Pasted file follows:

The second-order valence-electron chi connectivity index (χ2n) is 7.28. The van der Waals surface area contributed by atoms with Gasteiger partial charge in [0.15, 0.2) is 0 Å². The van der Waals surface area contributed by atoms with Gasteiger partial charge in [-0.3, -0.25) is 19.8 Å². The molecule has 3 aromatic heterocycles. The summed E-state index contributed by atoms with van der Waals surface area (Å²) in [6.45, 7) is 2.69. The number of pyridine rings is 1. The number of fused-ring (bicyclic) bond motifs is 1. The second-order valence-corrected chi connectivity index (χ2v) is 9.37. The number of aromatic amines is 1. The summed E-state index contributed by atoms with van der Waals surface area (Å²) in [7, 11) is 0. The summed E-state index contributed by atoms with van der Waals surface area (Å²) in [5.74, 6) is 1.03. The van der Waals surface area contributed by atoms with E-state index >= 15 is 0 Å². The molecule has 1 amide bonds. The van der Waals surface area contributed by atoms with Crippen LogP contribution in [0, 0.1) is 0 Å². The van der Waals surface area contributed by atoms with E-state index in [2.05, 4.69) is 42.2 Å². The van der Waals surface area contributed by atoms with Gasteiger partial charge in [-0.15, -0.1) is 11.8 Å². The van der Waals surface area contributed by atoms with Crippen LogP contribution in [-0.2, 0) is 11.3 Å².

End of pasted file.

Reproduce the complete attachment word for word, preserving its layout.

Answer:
The second-order valence-electron chi connectivity index (χ2n) is 7.28. The van der Waals surface area contributed by atoms with Gasteiger partial charge in [0.15, 0.2) is 0 Å². The van der Waals surface area contributed by atoms with Gasteiger partial charge in [-0.3, -0.25) is 19.8 Å². The molecule has 3 aromatic heterocycles. The summed E-state index contributed by atoms with van der Waals surface area (Å²) in [6.45, 7) is 2.69. The number of pyridine rings is 1. The number of fused-ring (bicyclic) bond motifs is 1. The second-order valence-corrected chi connectivity index (χ2v) is 9.37. The number of aromatic amines is 1. The summed E-state index contributed by atoms with van der Waals surface area (Å²) in [7, 11) is 0. The summed E-state index contributed by atoms with van der Waals surface area (Å²) in [5.74, 6) is 1.03. The van der Waals surface area contributed by atoms with E-state index >= 15 is 0 Å². The molecule has 1 amide bonds. The van der Waals surface area contributed by atoms with Crippen LogP contribution in [0, 0.1) is 0 Å². The van der Waals surface area contributed by atoms with E-state index in [2.05, 4.69) is 42.2 Å². The van der Waals surface area contributed by atoms with Gasteiger partial charge in [-0.15, -0.1) is 11.8 Å². The van der Waals surface area contributed by atoms with Crippen LogP contribution in [-0.2, 0) is 11.3 Å².